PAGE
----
A U.S. citizen who resided in the Mexican border city of Tijuana admitted to smuggling more than 450,000 fentanyl pills from that country into the United States. The drug smuggler made the confession during a guilty plea before a federal judge in a U.S. District Court. The alleged criminal activity occurred during a nine-month conspiracy in 2018.
A U.S. citizen identified as April Spring Kelly, 38, pled guilty to her role in a major drug conspiracy case before U.S. District Judge Janis Sammartino according to a media release from the United States Attorney’s Office in the Southern District of California. During the guilty plea. Kelly admits she smuggled more than 450,000 fentanyl pills from Mexico into the United States during a nine-month conspiracy from February to October 2018. She continued, stating she smuggled the fentanyl pills through ports of entry into San Diego, California, and Nogales, Arizona, for subsequent distribution to mid-level distributors in San Diego and Phoenix.
Kelly further admitted to attempting to smuggle 36.24 pounds of methamphetamine, 37.83 pounds of cocaine, and nearly 12 pounds of powdered fentanyl on November 30, 2018, when U.S. Customs and Border Protection officers arrested her in her vehicle at the San Ysidro Port of Entry the media release continued.
Following Kelly’s guilty plea, she is scheduled to be sentenced on October 11, 2019, before Judge Sammartino.
“San Diego is the gateway for fentanyl to the rest of the country, and we are working aggressively to close that gate, one smuggler and one distributor at a time,” U.S. Attorney Robert Brewer said in the media release. “With so many lives at stake, we are pursuing more of these cases than ever.” U.S. Attorney Brewer, who prosecuted the case, praised federal agents from Homeland Security Investigations, the Drug Enforcement Administration, and U.S. Customs and Border Protection. He said they are on the front lines of this fentanyl surge.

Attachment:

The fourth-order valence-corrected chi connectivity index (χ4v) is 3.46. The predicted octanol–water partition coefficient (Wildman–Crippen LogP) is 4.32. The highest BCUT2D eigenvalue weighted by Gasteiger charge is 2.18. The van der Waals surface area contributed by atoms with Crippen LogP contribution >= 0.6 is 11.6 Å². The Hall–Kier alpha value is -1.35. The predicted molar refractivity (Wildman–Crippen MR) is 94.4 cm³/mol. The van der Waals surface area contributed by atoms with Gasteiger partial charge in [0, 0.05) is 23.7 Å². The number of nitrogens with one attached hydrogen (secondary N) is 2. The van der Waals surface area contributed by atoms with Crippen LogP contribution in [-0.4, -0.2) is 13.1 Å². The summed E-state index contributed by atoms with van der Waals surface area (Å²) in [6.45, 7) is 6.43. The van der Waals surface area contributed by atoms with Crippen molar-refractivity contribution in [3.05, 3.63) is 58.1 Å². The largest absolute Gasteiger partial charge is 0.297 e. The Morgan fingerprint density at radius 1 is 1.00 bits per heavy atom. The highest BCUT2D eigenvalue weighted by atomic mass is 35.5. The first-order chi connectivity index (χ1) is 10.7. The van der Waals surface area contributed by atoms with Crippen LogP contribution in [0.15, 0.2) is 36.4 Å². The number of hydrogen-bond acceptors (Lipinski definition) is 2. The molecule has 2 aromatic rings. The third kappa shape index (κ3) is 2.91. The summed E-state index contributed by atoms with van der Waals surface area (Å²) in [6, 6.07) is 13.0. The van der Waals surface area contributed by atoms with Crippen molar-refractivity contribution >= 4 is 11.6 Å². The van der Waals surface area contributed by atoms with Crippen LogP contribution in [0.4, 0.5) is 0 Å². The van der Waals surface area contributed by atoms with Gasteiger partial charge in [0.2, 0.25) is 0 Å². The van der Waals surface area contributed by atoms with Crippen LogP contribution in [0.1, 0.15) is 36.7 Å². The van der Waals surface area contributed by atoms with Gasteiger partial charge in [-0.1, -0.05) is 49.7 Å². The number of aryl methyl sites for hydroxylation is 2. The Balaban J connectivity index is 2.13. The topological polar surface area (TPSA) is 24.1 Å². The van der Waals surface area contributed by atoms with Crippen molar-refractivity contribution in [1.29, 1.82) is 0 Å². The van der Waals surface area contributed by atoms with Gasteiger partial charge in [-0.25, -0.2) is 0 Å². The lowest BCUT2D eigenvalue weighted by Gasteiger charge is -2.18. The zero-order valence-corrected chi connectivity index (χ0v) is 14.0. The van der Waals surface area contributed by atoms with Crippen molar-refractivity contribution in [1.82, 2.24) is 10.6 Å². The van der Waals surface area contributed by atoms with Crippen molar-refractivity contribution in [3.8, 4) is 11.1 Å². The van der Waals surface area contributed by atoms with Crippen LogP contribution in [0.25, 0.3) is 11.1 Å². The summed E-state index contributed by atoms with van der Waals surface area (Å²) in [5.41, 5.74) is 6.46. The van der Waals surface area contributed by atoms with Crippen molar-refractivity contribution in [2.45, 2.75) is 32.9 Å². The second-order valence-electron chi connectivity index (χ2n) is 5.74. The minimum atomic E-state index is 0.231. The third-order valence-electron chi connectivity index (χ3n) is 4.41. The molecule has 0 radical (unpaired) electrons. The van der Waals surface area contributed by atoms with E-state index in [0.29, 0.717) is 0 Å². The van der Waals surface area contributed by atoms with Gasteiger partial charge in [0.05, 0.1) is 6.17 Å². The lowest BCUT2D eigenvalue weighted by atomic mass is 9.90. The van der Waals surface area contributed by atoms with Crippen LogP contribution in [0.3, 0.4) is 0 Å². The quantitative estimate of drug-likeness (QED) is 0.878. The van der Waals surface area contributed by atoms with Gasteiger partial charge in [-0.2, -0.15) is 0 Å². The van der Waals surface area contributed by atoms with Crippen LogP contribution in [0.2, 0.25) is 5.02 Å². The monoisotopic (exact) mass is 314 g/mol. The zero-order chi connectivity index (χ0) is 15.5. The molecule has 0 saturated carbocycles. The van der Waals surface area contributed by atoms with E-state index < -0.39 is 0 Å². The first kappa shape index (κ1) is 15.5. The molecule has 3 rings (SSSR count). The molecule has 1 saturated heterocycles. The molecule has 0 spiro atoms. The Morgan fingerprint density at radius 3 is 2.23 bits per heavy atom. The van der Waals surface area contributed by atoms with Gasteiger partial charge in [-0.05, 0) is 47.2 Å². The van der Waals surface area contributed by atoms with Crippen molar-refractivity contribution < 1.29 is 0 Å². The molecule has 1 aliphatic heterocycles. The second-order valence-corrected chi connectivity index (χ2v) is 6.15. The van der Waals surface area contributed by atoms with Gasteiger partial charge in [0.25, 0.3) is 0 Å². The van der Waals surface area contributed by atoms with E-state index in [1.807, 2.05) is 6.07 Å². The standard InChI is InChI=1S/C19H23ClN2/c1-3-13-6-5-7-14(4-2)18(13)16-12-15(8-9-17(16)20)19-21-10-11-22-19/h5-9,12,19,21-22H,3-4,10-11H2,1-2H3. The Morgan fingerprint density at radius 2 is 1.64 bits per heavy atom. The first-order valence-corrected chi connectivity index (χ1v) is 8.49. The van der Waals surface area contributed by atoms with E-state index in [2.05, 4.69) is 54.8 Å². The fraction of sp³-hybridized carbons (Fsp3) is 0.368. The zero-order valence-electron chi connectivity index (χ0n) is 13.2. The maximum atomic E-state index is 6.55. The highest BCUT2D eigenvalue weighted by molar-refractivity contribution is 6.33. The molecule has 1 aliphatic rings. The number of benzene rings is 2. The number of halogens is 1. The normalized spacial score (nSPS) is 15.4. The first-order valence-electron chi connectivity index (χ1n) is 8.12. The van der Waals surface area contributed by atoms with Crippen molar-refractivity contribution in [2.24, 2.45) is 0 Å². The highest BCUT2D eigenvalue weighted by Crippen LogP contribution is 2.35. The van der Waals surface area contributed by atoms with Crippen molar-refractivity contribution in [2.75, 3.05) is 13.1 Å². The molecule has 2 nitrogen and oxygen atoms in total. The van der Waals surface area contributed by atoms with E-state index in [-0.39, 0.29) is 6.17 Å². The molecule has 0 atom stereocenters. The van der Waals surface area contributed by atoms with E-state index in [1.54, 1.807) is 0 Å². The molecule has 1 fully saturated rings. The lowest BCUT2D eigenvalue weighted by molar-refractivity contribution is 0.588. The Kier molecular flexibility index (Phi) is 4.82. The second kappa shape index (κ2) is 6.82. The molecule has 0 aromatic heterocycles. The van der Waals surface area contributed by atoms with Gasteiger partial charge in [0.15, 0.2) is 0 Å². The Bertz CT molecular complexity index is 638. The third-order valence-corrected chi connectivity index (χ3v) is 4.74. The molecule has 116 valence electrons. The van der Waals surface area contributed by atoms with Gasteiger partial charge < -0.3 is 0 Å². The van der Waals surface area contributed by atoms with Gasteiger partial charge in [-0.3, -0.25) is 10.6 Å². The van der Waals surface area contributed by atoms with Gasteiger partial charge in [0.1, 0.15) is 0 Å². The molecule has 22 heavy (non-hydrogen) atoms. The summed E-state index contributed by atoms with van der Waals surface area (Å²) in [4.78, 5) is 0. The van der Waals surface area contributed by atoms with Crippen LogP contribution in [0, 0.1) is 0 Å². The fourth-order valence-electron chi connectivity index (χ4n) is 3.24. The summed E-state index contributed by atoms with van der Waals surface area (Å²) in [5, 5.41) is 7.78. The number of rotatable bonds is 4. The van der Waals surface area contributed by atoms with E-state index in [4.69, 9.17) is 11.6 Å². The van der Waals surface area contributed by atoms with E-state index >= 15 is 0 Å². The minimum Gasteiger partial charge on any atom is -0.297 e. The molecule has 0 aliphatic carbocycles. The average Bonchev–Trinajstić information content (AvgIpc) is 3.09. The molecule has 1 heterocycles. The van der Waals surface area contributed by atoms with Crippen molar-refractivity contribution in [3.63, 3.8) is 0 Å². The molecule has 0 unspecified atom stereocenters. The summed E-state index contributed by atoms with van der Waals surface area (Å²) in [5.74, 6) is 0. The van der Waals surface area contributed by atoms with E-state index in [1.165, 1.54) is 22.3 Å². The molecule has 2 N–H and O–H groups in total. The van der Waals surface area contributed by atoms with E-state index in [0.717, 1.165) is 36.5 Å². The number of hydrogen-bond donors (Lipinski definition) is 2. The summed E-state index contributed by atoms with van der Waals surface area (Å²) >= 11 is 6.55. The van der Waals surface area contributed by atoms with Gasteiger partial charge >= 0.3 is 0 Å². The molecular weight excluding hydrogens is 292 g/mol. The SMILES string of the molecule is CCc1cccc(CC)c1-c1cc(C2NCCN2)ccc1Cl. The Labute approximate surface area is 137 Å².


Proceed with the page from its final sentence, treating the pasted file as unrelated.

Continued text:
“Kelly is only 38 years old and she will pay for her actions of pure greed by spending a very long time – potentially life – in prison. This should serve as a warning to anyone who traffics drugs: DEA will investigate and arrest you and the U.S. Attorney’s Office will prosecute you to the fullest extent of the law” said DEA Special Agent in Charge Karen Flowers.
Robert Arce is a retired Phoenix Police detective with extensive experience working Mexican organized crime and street gangs. Arce has worked in the Balkans, Iraq, Haiti, and recently completed a three-year assignment in Monterrey, Mexico, working out of the Consulate for the United States Department of State, International Narcotics and Law Enforcement Program, where he was the Regional Program Manager for Northeast Mexico (Coahuila, Tamaulipas, Nuevo Leon, Durango, San Luis Potosi, Zacatecas.)